2. One of the things i found interesting but didn't see addressed were the economic implications of the combination of bulletproof copyright protection and functionally everlasting products.

      If every item you buy will never out or fail within your lifetime that means that nobody will buy more than one of a particular type of product. In fact a lot of people will likely pass on big ticket items for generations.

      That means overall demand will be much, much lower than today, and across the board.

      Which in turn means that the rate of technological innovation is going to take a _serious_ hit as development costs for new products can only be passed on to a comparatively small number of potential buyers.

      New products will either be prohibitively expensive, or take a long time before enough units have been sold that it actually starts to turn a profit for the company who developed it.

      What are the likely consequences of this? Well for one there will be very little variety in everything, and even less economic competition. The reduced markets will simply not support many small companies vying for the same number of customers.

      What you'll see is one, maybe two big companies who make make a particular type of product (say cars, or hand lasers), and whose catalog has a very limited selection that changes only very slowly if at all.

      Civilian R&D would probably become next to non-existant. Most new technologies would be first developed by the military and government sponsored university research labs as they could ignore the need for a ROI by socializing the costs.

      One alternative to this general contraction/slow down might be a broadening of the trend we have seen in the cell industry (and if Microsoft has its way soon IT) of turning consumer items into utilities.

      You don't actually own any of the items you wear, drive, live in or otherwise use, instead you have a contract GalCorp where for 49.99 Crd./month you can print out any item from their catalog that is included in your packet (Premium content costs extra naturally). If you switch to another provider, or fail to make the monthly payment, all the GalCorp stuff tied to your customer account automatically deactivates/self-destructs.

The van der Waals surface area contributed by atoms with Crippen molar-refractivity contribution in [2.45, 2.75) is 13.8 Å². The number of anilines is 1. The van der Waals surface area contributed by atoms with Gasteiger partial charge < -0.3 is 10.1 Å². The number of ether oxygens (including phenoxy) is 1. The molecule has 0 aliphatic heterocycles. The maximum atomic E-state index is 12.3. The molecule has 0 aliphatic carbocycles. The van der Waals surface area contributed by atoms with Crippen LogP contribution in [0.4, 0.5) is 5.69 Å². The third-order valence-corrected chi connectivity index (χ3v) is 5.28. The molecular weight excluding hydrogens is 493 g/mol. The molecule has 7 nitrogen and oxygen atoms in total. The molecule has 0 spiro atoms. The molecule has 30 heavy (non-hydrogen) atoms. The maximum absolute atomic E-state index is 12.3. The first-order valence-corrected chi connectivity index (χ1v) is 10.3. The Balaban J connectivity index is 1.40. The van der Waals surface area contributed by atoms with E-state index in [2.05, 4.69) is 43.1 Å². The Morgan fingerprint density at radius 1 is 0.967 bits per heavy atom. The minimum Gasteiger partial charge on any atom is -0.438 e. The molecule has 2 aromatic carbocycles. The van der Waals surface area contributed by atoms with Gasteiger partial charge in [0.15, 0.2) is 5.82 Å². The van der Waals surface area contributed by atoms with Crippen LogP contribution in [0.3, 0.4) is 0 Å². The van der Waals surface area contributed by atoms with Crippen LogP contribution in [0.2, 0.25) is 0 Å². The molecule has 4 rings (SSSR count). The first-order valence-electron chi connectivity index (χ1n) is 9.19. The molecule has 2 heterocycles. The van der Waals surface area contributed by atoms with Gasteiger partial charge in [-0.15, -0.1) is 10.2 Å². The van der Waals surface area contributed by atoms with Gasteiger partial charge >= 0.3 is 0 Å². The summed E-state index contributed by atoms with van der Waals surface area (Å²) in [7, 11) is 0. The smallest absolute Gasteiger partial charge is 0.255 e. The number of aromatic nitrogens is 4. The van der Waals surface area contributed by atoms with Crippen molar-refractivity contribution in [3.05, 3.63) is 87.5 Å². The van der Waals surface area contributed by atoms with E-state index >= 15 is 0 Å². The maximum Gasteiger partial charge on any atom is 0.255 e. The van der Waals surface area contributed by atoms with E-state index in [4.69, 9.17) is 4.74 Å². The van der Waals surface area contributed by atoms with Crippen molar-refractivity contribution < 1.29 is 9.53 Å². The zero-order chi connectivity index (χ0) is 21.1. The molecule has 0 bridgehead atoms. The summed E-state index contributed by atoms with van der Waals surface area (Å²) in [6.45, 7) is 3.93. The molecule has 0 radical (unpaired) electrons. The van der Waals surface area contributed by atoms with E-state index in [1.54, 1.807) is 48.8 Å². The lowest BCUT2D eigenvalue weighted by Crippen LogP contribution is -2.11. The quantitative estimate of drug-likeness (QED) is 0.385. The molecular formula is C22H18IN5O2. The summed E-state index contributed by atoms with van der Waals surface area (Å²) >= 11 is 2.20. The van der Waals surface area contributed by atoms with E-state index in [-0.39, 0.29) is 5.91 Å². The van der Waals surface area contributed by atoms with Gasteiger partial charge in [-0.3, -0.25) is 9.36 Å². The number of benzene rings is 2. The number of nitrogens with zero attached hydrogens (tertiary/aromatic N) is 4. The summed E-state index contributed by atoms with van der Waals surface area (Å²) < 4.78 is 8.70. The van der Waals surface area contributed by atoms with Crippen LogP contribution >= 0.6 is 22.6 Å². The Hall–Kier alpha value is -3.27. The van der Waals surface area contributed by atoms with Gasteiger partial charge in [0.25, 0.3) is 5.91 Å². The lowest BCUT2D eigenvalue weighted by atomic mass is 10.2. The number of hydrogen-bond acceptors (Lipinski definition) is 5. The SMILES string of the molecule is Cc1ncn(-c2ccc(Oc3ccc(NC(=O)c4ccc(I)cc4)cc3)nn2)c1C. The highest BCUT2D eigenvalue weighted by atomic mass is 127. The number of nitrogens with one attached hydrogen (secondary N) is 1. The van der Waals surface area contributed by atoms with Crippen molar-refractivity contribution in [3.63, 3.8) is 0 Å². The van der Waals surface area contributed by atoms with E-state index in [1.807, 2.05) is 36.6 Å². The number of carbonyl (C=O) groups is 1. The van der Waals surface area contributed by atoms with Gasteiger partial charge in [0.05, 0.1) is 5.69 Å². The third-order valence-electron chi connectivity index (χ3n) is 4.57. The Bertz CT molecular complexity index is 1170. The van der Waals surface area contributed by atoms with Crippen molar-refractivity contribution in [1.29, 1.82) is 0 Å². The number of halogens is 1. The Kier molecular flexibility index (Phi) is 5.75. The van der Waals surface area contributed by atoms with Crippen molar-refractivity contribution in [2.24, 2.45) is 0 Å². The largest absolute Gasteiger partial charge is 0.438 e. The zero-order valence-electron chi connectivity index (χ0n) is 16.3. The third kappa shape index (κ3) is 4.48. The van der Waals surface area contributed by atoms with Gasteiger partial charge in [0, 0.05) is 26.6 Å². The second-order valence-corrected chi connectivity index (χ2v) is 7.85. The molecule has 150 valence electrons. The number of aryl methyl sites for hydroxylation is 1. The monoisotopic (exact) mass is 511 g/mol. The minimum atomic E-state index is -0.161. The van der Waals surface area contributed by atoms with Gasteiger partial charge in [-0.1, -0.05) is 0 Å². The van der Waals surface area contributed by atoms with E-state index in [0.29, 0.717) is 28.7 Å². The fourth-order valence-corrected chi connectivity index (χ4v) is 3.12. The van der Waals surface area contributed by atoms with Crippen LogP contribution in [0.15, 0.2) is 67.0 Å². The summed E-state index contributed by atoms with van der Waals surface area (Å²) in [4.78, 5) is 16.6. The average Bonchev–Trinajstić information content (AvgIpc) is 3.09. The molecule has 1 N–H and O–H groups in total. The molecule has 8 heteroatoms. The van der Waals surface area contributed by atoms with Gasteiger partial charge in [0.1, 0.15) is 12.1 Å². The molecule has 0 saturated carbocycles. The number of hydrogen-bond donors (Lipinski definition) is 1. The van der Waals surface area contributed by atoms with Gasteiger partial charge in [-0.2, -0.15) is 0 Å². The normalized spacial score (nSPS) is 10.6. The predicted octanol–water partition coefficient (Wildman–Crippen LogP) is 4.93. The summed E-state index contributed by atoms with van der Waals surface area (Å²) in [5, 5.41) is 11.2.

This would give companies a constant stream of revenue with which pay for innovation, as well as a motivation to do so, and a mechanism to automatically distribute product-updates to their customer base with.

      Heh! Such contracts could/would probably even include the nano-printers themselves along with metered monthly raw material and/or power allotments similar, again, to the cellphone data plans we have today.

  3. My biggest problem with Drexler (which I read years and years ago) was he never considered binding energy and the massive energy balance problems involved in having nanaomanipulators grab an atom, move it, and then release it at the right time. I think, combined with Uncertainty physics, nanotechnology is going to be a whole lot harder than he realized.

    1. If you're interested in a detailed technical examination of the challenges and possibilities of realistic nanotech, I highly recommend the work of Robert A. Freitas. Unlike Drexler he dives deep into the implementation details, with a lot of detailed calculations.

      But yes, there's a reason why we didn't invent this stuff by 2010 the way Drexler originally predicted. Like most advanced technologies, it's a lot harder than it looks.

  4. Not to forget all of the wonderful medical applications of nanotech.
    Rapid healing, advanced strength, ability to modify metabolic rates to lower oxygen consumption during space travel, these are all fantastic advances that any space faring civilization would love too have.

    1. Make that rapider healing. Such processes would inevitably generate waste heat, and the human body has a fairly low hard ceiling on how high a temperature it can tolerate before protein denaturisation escalates and kills you.

      Which means while long convalescence periods could likely be shortened by quite a bit (days instead of weeks, weeks instead of months) the sort of cinematic healing where serious injuries disappear within in seconds (or minutes, or even hours) you often encounter in the superhero and space opera genres isn't going to happen because it'd cook the patient's flesh.